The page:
It’s important to surround our athletes with the message of why good nutrition is important at home, because they likely aren’t being taught these things in school or maybe even through their coach. 

Overall, teaching our athletes about the importance of good nutrition can be a challenge. You can start small by focusing on 1-2 changes, focus on taking in the good and don’t worry about taking away the bad, and help them understand the outcomes of both good and bad nutrition. If they notice a difference, they’ll start to listen and prioritize it on their own! 

One Change To Start With

It might be more simple than you think to help our athletes start prioritizing nutrition. Amy shares that she made one major change that turned everything around for her as an athlete on her nutrition journey. She focused on eating whole foods. 

Processed foods made with chemicals that we don’t even cook with in our own kitchens can be harmful to our overall health, especially over time. Next time you take a trip to the grocery store, take a moment to examine the ingredient labels of items you’re adding to your cart. Is the list of ingredients a mile long? Are there several ingredients that you’ve never heard of, or you can’t pronounce? 

This change itself is simple, but it certainly can be a challenge to change the types of foods you’re eating all at once! So take it easy and start small by trying to swap a few things at a time. Slowly make more changes over time, and don’t put too much pressure on yourself. Move towards filling your cart with more fresh, whole foods and finding recipes and rhythms to cook with these foods. 

Find what works for you and your family, and gradually make better choices. And don’t forget to pause and take inventory of how everyone feels! This will help you and your athlete both prioritize these updates to the foods you eat.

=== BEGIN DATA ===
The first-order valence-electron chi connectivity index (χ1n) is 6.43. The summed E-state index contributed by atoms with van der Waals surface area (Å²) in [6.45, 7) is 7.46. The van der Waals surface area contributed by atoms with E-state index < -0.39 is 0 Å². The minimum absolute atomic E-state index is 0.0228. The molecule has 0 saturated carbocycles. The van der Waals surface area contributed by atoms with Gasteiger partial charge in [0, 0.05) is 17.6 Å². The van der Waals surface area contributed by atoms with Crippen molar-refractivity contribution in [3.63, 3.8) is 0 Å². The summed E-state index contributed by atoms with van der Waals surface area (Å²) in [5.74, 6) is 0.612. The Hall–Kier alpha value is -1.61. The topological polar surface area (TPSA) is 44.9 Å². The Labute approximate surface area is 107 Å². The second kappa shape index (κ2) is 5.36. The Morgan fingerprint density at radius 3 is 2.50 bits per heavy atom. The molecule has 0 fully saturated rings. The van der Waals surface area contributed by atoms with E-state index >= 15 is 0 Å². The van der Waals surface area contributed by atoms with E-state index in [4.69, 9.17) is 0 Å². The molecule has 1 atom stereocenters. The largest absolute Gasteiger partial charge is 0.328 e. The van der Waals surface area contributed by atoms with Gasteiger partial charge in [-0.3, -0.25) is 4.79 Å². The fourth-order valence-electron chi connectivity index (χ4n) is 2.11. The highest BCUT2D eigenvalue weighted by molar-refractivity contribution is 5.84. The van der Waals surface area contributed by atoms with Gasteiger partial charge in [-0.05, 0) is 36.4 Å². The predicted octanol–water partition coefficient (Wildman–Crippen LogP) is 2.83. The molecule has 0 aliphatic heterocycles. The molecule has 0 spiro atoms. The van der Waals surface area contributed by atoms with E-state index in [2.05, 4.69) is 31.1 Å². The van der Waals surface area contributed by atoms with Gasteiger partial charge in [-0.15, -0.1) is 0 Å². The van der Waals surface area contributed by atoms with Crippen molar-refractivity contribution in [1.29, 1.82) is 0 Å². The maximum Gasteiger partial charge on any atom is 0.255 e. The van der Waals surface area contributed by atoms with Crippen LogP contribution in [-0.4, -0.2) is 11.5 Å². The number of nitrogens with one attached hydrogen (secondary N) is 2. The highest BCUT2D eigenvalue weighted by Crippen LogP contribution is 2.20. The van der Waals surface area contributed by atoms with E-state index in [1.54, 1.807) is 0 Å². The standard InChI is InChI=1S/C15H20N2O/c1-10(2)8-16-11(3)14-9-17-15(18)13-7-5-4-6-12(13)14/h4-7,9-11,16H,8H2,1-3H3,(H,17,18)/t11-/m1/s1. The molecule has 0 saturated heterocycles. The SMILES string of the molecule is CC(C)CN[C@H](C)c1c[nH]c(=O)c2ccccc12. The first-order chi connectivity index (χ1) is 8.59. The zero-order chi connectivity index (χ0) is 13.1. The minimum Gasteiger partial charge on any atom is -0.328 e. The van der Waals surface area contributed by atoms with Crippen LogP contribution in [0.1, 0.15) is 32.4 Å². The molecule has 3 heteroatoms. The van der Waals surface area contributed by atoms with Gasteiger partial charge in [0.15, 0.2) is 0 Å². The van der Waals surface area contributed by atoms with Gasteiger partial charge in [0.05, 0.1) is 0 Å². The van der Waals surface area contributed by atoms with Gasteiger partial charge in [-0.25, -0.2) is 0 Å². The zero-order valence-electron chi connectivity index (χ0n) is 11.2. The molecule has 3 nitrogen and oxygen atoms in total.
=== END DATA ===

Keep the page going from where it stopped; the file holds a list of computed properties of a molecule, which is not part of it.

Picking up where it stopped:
How To Fit This In

As moms, we want our kids to eat nutritious foods that will fuel their body to help them perform their best. But then, we have to face the reality of busy schedules and trying to balance everything. How can we fit it in?

It’s challenging, but it’s possible. Amy shares her “semi-homemade” mindset, which means that sometimes, you have to add in some convenience to help yourself out. It’s okay to add some convenience foods with the homemade foods! And it’s certainly okay to work with the many convenience options we have in today’s world. Between grocery delivery, meal delivery kits, online recipes and meal planning options, there are so many ways to achieve healthy eating these days! Don’t be afraid to utilize the tools you need to use to make it happen for your family. 

The best thing you can do is to just start somewhere. If you try out one method and it doesn’t work for you, switch it up and try something else! Even if you start with one meal a week that you make at home, that’s a great start. Over time, small steps can make a big difference. 

It’s also important to remember that prioritizing nutrition looks different for every family, and it can even look different in different seasons of life. You really have to look at your own life and what’s practical for you to do. It doesn’t have to be all or nothing!